Another scene from Gravity gives another promising sign as we see Sandra Bullock spinning through space against a well rendered blanket of stars. There’s little haloing or fuzziness to the pinpricks of light, allowing the black void of space to look deep, consistent and rich.
Moving onto Sully and we see good signs of white detail too and enough subtly of control for some effective shading. The neon adverts of Times Square look lifelike. Each of their fluorescent tubes show real depth and dimension. It makes for a very pleasing image and we look forward to pushing this set harder when it comes to a full review.
In many ways, it’s the audio demos that of the ZH8 that are more impressive. This is where we see improvements on the ZG9 because Sony has managed to fit this LCD TV with the Sound-from-Picture technology which it developed for its OLEDs in 2019. This comes in the form of a new frame tweeter to support the more traditional drive units fitted to the bottom corners of the set.
Actuators midway up on either side of the frame cause the metal frame to resonate and produce high frequency audio and the result is that the sound feels like it’s raised up and more integrated into what you’re seeing on the screen. It also means that it doesn’t have to travel around from the back of the screen to get to the viewer and that makes it feel noticeably clearer in the demos.
Sony has also redesigned its full-range speakers too. The cabinets are slightly larger but it’s the shape of the cones themselves which seem more important. They offer a bigger moving surface area and are said to reduce unwanted resonance.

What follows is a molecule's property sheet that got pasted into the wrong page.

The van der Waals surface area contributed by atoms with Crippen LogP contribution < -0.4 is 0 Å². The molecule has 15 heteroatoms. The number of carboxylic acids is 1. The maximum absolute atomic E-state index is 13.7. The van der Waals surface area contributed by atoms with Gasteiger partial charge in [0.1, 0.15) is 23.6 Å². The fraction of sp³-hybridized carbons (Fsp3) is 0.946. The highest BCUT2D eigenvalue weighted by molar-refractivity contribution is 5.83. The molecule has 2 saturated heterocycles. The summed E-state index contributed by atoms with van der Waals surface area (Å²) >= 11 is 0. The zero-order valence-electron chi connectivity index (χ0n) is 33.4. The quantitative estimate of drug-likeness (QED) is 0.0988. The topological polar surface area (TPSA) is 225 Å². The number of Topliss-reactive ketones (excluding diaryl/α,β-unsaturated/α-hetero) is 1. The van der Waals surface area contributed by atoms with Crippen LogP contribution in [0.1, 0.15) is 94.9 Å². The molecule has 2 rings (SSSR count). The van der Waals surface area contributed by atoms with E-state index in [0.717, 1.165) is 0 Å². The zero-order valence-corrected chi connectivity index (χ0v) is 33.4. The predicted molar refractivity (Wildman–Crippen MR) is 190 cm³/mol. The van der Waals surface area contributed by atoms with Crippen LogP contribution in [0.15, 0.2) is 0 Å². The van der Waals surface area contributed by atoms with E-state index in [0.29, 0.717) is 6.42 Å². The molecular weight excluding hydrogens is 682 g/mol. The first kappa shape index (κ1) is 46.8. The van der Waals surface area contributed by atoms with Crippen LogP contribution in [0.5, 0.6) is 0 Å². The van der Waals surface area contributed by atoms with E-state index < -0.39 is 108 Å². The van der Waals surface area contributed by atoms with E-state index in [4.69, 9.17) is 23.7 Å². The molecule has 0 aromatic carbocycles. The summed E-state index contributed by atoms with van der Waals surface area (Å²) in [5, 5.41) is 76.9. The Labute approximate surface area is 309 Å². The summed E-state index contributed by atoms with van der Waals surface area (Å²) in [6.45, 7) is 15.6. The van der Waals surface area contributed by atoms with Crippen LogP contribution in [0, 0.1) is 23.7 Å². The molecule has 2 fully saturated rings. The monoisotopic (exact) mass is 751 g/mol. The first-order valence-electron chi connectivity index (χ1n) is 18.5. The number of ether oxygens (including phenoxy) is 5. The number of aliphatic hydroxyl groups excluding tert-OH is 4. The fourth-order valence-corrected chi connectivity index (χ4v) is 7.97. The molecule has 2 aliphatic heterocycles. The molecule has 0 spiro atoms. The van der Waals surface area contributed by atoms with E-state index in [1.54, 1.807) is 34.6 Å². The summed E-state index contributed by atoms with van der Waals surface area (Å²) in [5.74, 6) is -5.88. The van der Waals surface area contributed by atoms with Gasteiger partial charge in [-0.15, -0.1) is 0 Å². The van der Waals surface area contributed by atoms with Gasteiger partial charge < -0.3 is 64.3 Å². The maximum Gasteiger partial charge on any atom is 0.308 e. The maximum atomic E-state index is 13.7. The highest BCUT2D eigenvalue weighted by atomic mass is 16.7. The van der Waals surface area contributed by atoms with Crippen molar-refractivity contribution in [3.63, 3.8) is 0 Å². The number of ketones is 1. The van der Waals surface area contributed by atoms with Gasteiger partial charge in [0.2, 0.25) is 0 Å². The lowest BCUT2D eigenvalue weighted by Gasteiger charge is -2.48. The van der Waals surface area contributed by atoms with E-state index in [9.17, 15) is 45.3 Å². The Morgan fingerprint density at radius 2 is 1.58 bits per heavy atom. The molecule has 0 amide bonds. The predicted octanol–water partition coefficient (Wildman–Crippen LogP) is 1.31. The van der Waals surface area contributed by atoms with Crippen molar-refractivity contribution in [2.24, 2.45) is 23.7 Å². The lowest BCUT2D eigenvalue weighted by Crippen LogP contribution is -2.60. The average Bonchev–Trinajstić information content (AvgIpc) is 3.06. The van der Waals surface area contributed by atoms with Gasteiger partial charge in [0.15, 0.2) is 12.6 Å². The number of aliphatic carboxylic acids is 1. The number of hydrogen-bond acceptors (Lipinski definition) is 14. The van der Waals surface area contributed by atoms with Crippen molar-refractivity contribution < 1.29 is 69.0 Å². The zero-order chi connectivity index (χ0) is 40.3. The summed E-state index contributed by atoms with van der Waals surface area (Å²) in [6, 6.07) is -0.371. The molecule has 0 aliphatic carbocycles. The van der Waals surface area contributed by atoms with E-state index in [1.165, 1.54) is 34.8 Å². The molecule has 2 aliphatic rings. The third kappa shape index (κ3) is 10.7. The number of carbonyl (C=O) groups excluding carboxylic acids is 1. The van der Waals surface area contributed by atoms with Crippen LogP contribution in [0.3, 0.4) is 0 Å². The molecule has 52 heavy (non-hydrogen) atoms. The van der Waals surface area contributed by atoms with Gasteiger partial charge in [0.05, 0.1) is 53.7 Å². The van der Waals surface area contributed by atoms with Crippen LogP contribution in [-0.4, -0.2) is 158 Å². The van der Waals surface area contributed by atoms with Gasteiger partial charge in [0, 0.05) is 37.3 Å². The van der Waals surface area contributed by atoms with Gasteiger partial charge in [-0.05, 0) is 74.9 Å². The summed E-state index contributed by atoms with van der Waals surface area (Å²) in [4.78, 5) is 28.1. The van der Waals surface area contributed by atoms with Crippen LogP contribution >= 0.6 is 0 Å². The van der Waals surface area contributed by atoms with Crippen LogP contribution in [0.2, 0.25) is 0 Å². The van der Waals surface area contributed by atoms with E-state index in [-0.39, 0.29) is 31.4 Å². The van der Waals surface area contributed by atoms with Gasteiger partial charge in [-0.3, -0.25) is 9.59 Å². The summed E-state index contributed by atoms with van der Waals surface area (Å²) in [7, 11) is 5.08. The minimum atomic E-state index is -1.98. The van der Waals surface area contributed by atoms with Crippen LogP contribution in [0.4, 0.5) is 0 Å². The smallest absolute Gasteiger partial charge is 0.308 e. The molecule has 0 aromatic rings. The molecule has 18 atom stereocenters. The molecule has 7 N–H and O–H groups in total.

There’s a lovely sense of dynamism as Jenny Lind blasts out Never Enough in our demo of The Greatest Showman. It’s a spine-tingling moment in the film that’s not one bit muffled or muted by this TV. The soundstage feels broad and tall and easily spreads to our viewing position.
Moving onto a clip of Billy Joel live in concert, there’s a good sense of low level dynamics with a real feel of gravel to his voice. There’s also a reasonable feeling of depth to the sound although we’d be interested to see how that translates to the big hits of a movie soundtrack.
Like other manufacturers, Sony has included an audio calibration mode it calls Ambient Optimization. A microphone on the remote picks up the acoustics of your room and adjusts internal equalizers to get the sound it feels is best. Another interesting feature is that the ZH8’s can be set to act as a centre speaker in a home cinema arrangement.
While we would always recommend an external sound solution for a TV, our initial impressions of the ZH8 are of some possibly class-leading TV sound for a set without an soundbar. We look forward to putting it through its paces properly.
There’s a lot to like about the 75in Sony ZH8 and, hopefully, its 85in sibling too. It will likely come down to pricing as to how competitive and alluring it is to would-be 8K customers.
Content, of course, is still an issue but from what we’ve seen and heard so far of upscaled 4K, there’s a lot to feel positive about here.